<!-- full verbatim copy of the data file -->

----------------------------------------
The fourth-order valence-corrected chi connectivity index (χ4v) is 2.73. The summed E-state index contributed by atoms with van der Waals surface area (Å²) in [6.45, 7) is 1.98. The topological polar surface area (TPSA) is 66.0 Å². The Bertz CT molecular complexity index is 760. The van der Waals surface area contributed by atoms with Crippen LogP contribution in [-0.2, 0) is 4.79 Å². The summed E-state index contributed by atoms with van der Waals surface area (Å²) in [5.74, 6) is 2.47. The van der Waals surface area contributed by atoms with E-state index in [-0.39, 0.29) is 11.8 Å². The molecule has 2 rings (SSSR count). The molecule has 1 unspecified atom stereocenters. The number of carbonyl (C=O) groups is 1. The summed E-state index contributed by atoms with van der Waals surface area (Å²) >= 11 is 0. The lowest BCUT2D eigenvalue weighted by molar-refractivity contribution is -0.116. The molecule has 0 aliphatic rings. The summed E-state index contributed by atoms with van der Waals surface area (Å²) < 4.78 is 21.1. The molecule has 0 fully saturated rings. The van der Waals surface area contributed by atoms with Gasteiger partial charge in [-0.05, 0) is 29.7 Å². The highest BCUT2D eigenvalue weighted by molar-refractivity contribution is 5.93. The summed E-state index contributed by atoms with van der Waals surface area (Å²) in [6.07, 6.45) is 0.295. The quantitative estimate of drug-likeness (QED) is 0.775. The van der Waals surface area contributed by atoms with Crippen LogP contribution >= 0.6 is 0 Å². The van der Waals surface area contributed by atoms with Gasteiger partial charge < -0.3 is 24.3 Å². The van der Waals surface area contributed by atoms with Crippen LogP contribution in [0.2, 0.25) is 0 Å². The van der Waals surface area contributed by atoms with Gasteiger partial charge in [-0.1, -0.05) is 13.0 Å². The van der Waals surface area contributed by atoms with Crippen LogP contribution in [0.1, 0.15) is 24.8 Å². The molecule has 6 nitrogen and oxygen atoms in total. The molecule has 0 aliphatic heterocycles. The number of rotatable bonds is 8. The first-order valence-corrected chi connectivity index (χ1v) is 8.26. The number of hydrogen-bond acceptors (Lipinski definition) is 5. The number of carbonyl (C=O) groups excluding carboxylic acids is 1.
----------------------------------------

The fourth-order valence-corrected chi connectivity index (χ4v) is 2.73. The summed E-state index contributed by atoms with van der Waals surface area (Å²) in [6.45, 7) is 1.98. The topological polar surface area (TPSA) is 66.0 Å². The Bertz CT molecular complexity index is 760. The van der Waals surface area contributed by atoms with Crippen LogP contribution in [-0.2, 0) is 4.79 Å². The summed E-state index contributed by atoms with van der Waals surface area (Å²) in [5.74, 6) is 2.47. The van der Waals surface area contributed by atoms with E-state index in [-0.39, 0.29) is 11.8 Å². The molecule has 2 rings (SSSR count). The molecule has 1 unspecified atom stereocenters. The number of carbonyl (C=O) groups is 1. The summed E-state index contributed by atoms with van der Waals surface area (Å²) >= 11 is 0. The lowest BCUT2D eigenvalue weighted by molar-refractivity contribution is -0.116. The molecule has 0 aliphatic rings. The summed E-state index contributed by atoms with van der Waals surface area (Å²) < 4.78 is 21.1. The molecule has 0 fully saturated rings. The van der Waals surface area contributed by atoms with Gasteiger partial charge in [-0.05, 0) is 29.7 Å². The highest BCUT2D eigenvalue weighted by molar-refractivity contribution is 5.93. The summed E-state index contributed by atoms with van der Waals surface area (Å²) in [6.07, 6.45) is 0.295. The quantitative estimate of drug-likeness (QED) is 0.775. The van der Waals surface area contributed by atoms with Crippen LogP contribution >= 0.6 is 0 Å². The van der Waals surface area contributed by atoms with Gasteiger partial charge < -0.3 is 24.3 Å². The van der Waals surface area contributed by atoms with Crippen LogP contribution in [0.2, 0.25) is 0 Å². The van der Waals surface area contributed by atoms with Gasteiger partial charge in [-0.1, -0.05) is 13.0 Å². The van der Waals surface area contributed by atoms with Crippen LogP contribution in [0.1, 0.15) is 24.8 Å². The molecule has 6 nitrogen and oxygen atoms in total. The molecule has 0 aliphatic heterocycles. The number of rotatable bonds is 8. The first-order valence-corrected chi connectivity index (χ1v) is 8.26. The number of hydrogen-bond acceptors (Lipinski definition) is 5. The number of carbonyl (C=O) groups excluding carboxylic acids is 1.